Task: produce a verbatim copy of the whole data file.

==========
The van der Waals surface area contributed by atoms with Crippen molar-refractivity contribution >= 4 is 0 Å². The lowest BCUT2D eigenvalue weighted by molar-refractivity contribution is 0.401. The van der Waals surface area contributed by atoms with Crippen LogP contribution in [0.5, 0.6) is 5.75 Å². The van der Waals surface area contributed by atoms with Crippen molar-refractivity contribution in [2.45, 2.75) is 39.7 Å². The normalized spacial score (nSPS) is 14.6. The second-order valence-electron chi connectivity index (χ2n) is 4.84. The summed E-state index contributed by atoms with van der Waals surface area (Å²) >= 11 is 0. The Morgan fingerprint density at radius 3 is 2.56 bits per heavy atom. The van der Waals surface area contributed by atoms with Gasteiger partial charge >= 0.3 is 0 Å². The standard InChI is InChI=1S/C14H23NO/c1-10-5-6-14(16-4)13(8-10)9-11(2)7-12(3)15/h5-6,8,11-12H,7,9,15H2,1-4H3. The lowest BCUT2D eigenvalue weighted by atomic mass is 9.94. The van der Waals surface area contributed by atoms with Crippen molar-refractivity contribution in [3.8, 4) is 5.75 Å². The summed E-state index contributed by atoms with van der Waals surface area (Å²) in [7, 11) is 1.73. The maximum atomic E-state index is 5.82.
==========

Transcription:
The van der Waals surface area contributed by atoms with Crippen molar-refractivity contribution >= 4 is 0 Å². The lowest BCUT2D eigenvalue weighted by molar-refractivity contribution is 0.401. The van der Waals surface area contributed by atoms with Crippen LogP contribution in [0.5, 0.6) is 5.75 Å². The van der Waals surface area contributed by atoms with Crippen molar-refractivity contribution in [2.45, 2.75) is 39.7 Å². The normalized spacial score (nSPS) is 14.6. The second-order valence-electron chi connectivity index (χ2n) is 4.84. The summed E-state index contributed by atoms with van der Waals surface area (Å²) >= 11 is 0. The Morgan fingerprint density at radius 3 is 2.56 bits per heavy atom. The van der Waals surface area contributed by atoms with Gasteiger partial charge >= 0.3 is 0 Å². The standard InChI is InChI=1S/C14H23NO/c1-10-5-6-14(16-4)13(8-10)9-11(2)7-12(3)15/h5-6,8,11-12H,7,9,15H2,1-4H3. The lowest BCUT2D eigenvalue weighted by atomic mass is 9.94. The van der Waals surface area contributed by atoms with Crippen molar-refractivity contribution in [3.8, 4) is 5.75 Å². The summed E-state index contributed by atoms with van der Waals surface area (Å²) in [7, 11) is 1.73. The maximum atomic E-state index is 5.82.